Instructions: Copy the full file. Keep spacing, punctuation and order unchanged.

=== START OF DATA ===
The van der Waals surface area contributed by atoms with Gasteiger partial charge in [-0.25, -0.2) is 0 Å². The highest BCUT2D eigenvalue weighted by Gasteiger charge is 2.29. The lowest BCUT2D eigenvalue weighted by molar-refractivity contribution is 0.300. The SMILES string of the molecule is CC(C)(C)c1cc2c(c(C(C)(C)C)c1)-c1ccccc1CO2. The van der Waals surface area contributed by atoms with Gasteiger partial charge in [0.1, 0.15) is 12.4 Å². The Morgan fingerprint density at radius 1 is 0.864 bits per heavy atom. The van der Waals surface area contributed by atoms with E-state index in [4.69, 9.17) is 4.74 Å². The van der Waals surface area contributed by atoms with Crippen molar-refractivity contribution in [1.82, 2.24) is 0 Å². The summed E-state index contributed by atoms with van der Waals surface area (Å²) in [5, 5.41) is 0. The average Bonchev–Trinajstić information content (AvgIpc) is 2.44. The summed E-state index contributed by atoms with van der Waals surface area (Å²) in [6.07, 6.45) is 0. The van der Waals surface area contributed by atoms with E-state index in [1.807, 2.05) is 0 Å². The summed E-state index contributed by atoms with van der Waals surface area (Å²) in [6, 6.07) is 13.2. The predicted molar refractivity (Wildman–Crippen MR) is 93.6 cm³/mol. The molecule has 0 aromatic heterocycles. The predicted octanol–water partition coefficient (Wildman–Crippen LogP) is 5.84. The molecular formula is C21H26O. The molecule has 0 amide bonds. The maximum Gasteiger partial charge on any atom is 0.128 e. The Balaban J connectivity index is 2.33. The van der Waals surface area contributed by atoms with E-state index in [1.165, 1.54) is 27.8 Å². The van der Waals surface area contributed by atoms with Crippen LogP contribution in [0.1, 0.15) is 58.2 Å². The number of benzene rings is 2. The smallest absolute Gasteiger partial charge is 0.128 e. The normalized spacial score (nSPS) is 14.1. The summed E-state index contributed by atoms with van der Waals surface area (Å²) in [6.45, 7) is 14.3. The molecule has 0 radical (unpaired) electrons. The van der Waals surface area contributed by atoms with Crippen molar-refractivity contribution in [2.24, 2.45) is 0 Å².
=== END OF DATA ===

The van der Waals surface area contributed by atoms with Gasteiger partial charge in [-0.25, -0.2) is 0 Å². The highest BCUT2D eigenvalue weighted by Gasteiger charge is 2.29. The lowest BCUT2D eigenvalue weighted by molar-refractivity contribution is 0.300. The SMILES string of the molecule is CC(C)(C)c1cc2c(c(C(C)(C)C)c1)-c1ccccc1CO2. The van der Waals surface area contributed by atoms with Gasteiger partial charge in [0.1, 0.15) is 12.4 Å². The Morgan fingerprint density at radius 1 is 0.864 bits per heavy atom. The van der Waals surface area contributed by atoms with E-state index in [4.69, 9.17) is 4.74 Å². The van der Waals surface area contributed by atoms with Crippen molar-refractivity contribution in [1.82, 2.24) is 0 Å². The summed E-state index contributed by atoms with van der Waals surface area (Å²) in [5, 5.41) is 0. The average Bonchev–Trinajstić information content (AvgIpc) is 2.44. The summed E-state index contributed by atoms with van der Waals surface area (Å²) in [6.07, 6.45) is 0. The van der Waals surface area contributed by atoms with E-state index in [1.807, 2.05) is 0 Å². The summed E-state index contributed by atoms with van der Waals surface area (Å²) in [6, 6.07) is 13.2. The predicted molar refractivity (Wildman–Crippen MR) is 93.6 cm³/mol. The molecule has 0 aromatic heterocycles. The predicted octanol–water partition coefficient (Wildman–Crippen LogP) is 5.84. The molecular formula is C21H26O. The molecule has 0 amide bonds. The maximum Gasteiger partial charge on any atom is 0.128 e. The Balaban J connectivity index is 2.33. The van der Waals surface area contributed by atoms with E-state index in [1.165, 1.54) is 27.8 Å². The van der Waals surface area contributed by atoms with Crippen LogP contribution in [0.1, 0.15) is 58.2 Å². The number of benzene rings is 2. The smallest absolute Gasteiger partial charge is 0.128 e. The normalized spacial score (nSPS) is 14.1. The summed E-state index contributed by atoms with van der Waals surface area (Å²) in [6.45, 7) is 14.3. The molecule has 0 radical (unpaired) electrons. The van der Waals surface area contributed by atoms with Crippen molar-refractivity contribution in [2.24, 2.45) is 0 Å².